Is the church afraid of failure? It’s a question going through my mind these last few days. And I don’t mean to ask this in an underhanded way either. I’m not interested in seeing the church fail. I also don’t think everything is bad for the church and has to change. The church has a lot going for it – the biggest thing being that the church has something to offer people which is simply incredible – God’s grace and a way to fill that hole that is inside each one of us that we try to fill with all sorts of other crap that doesn’t work.
But sometimes you would never know the church has this wonderful gift to share. Some churches keep it well hidden. Wouldn’t want it to rustle the status quo – change might happen or something.
So is the church afraid of failure? It depends on the church of course. Here is what I know – some from personal experience. Failure is an essential part of success, however success is defined.
When we look at Jesus, we see someone who risked failure all the time. Every time he told someone “Follow me,” they could have blown him off. Every time he did a miracle, he could have been criticized to the point where he would have been shouted out-of-town (oh wait, that did happen from time to time). Going to Jerusalem was huge risk that ended in his death – for many at that time this was considered an epic failure.
Yet, Christ kept going because risking failure and failing in the eyes of the world were what he was about. In essence, he turned the definition of failure on its head, just like so many other things.
So where does failure fit into the church today? So often we try to do things too perfectly, always making sure everything goes off without a hitch. God forbid there be something unplanned in a worship service or something go haywire. Then we’d have to improvise or something. People might actually see the human side of things in the church.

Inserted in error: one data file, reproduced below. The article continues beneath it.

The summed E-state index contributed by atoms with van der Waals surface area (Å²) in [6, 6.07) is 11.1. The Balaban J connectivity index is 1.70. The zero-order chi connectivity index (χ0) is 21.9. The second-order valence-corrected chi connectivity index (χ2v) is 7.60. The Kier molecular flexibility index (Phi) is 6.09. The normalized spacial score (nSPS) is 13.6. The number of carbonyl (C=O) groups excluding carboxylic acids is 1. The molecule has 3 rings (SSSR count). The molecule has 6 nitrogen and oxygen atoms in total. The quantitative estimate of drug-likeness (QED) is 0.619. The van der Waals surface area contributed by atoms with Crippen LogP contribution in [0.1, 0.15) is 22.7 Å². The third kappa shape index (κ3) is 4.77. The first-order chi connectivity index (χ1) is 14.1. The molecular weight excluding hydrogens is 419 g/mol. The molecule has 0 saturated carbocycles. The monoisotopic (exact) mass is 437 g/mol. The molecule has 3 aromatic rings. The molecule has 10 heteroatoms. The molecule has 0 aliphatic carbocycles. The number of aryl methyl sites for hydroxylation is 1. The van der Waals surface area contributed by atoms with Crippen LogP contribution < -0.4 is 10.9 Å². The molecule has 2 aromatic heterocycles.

The people we are supposed to be reaching out to are often labeled as failures in life – the drug addicts, the prostitutes, the drunks, the poor, the homeless, the infirm, the elderly – all people who are failing and without hope of life getting better. You know, kind of like the people Jesus ate with all the time.
The good news is that God knows what failure is like and walks with us in our failure. We will fail many times in our life – that is a part of life. Yet, it is often in the failures that we learn the most precious lessons of life – lessons that teach us about what life is like and what is important in life. The failures also teach us to redefine what is important – it usually shifts away from material stuff to people and God stuff.
Does the church have a fear of failure? I hope not. I know this much. I want to be a part of a church that fails a lot – based on worldly standards anyway. If the church is failing, then it is actually going out and trying things. It’s risking rejection. It’s risking ridicule and criticism. It’s risking being labeled as eating with the outcast, especially when the world tries to hide these undesirables. It’s risking a lot. And many times the risk doesn’t turn out so great. But for those times when it does, wow. In both cases – in the epic failures and big wins, we experience something – God’s presence in our lives and in our communities. God’s grace sweeps in, not to make everything just dandy, but to comfort where it is needed and to afflict where it is needed.
So is the church afraid of failure? Don’t tell me, show me the answer.